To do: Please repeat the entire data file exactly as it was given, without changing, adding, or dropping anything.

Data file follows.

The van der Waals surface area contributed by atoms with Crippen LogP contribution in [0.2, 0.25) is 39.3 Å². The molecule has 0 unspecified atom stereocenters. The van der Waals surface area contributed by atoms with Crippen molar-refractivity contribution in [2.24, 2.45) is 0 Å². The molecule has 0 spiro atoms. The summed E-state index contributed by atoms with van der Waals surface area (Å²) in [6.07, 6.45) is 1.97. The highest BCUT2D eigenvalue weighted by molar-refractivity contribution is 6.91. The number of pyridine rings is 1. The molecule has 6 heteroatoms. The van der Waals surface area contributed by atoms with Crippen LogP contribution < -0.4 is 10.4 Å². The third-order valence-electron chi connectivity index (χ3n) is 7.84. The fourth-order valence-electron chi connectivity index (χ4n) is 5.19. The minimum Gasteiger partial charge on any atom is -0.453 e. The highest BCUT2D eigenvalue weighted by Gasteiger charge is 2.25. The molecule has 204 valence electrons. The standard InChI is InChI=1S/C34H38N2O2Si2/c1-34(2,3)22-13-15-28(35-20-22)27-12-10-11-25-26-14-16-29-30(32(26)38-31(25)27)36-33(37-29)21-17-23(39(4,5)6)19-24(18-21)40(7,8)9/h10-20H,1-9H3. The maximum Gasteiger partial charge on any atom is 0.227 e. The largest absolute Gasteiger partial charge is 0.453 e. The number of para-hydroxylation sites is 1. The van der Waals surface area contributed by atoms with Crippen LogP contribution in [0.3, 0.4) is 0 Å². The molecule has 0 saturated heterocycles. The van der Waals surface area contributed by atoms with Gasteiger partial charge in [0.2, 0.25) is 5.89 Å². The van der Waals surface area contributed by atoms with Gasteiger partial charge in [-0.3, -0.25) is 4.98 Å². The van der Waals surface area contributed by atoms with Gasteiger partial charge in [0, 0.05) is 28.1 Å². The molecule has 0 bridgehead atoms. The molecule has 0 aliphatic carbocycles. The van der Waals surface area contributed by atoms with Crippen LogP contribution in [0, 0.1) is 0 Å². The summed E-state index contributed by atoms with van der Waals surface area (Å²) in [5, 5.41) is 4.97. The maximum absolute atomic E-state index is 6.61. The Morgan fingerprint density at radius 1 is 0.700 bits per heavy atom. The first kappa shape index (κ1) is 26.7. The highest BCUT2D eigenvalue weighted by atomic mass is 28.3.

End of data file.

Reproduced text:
The van der Waals surface area contributed by atoms with Crippen LogP contribution in [0.2, 0.25) is 39.3 Å². The molecule has 0 unspecified atom stereocenters. The van der Waals surface area contributed by atoms with Crippen molar-refractivity contribution in [2.24, 2.45) is 0 Å². The molecule has 0 spiro atoms. The summed E-state index contributed by atoms with van der Waals surface area (Å²) in [6.07, 6.45) is 1.97. The highest BCUT2D eigenvalue weighted by molar-refractivity contribution is 6.91. The number of pyridine rings is 1. The molecule has 6 heteroatoms. The van der Waals surface area contributed by atoms with Crippen LogP contribution < -0.4 is 10.4 Å². The third-order valence-electron chi connectivity index (χ3n) is 7.84. The fourth-order valence-electron chi connectivity index (χ4n) is 5.19. The minimum Gasteiger partial charge on any atom is -0.453 e. The highest BCUT2D eigenvalue weighted by Gasteiger charge is 2.25. The molecule has 204 valence electrons. The standard InChI is InChI=1S/C34H38N2O2Si2/c1-34(2,3)22-13-15-28(35-20-22)27-12-10-11-25-26-14-16-29-30(32(26)38-31(25)27)36-33(37-29)21-17-23(39(4,5)6)19-24(18-21)40(7,8)9/h10-20H,1-9H3. The maximum Gasteiger partial charge on any atom is 0.227 e. The largest absolute Gasteiger partial charge is 0.453 e. The number of para-hydroxylation sites is 1. The van der Waals surface area contributed by atoms with Crippen LogP contribution in [0.3, 0.4) is 0 Å². The molecule has 0 saturated heterocycles. The van der Waals surface area contributed by atoms with Gasteiger partial charge in [0.2, 0.25) is 5.89 Å². The van der Waals surface area contributed by atoms with Gasteiger partial charge in [-0.3, -0.25) is 4.98 Å². The van der Waals surface area contributed by atoms with Gasteiger partial charge in [0, 0.05) is 28.1 Å². The molecule has 0 bridgehead atoms. The molecule has 0 aliphatic carbocycles. The van der Waals surface area contributed by atoms with Crippen LogP contribution in [0, 0.1) is 0 Å². The summed E-state index contributed by atoms with van der Waals surface area (Å²) in [5, 5.41) is 4.97. The maximum absolute atomic E-state index is 6.61. The Morgan fingerprint density at radius 1 is 0.700 bits per heavy atom. The first kappa shape index (κ1) is 26.7. The highest BCUT2D eigenvalue weighted by atomic mass is 28.3.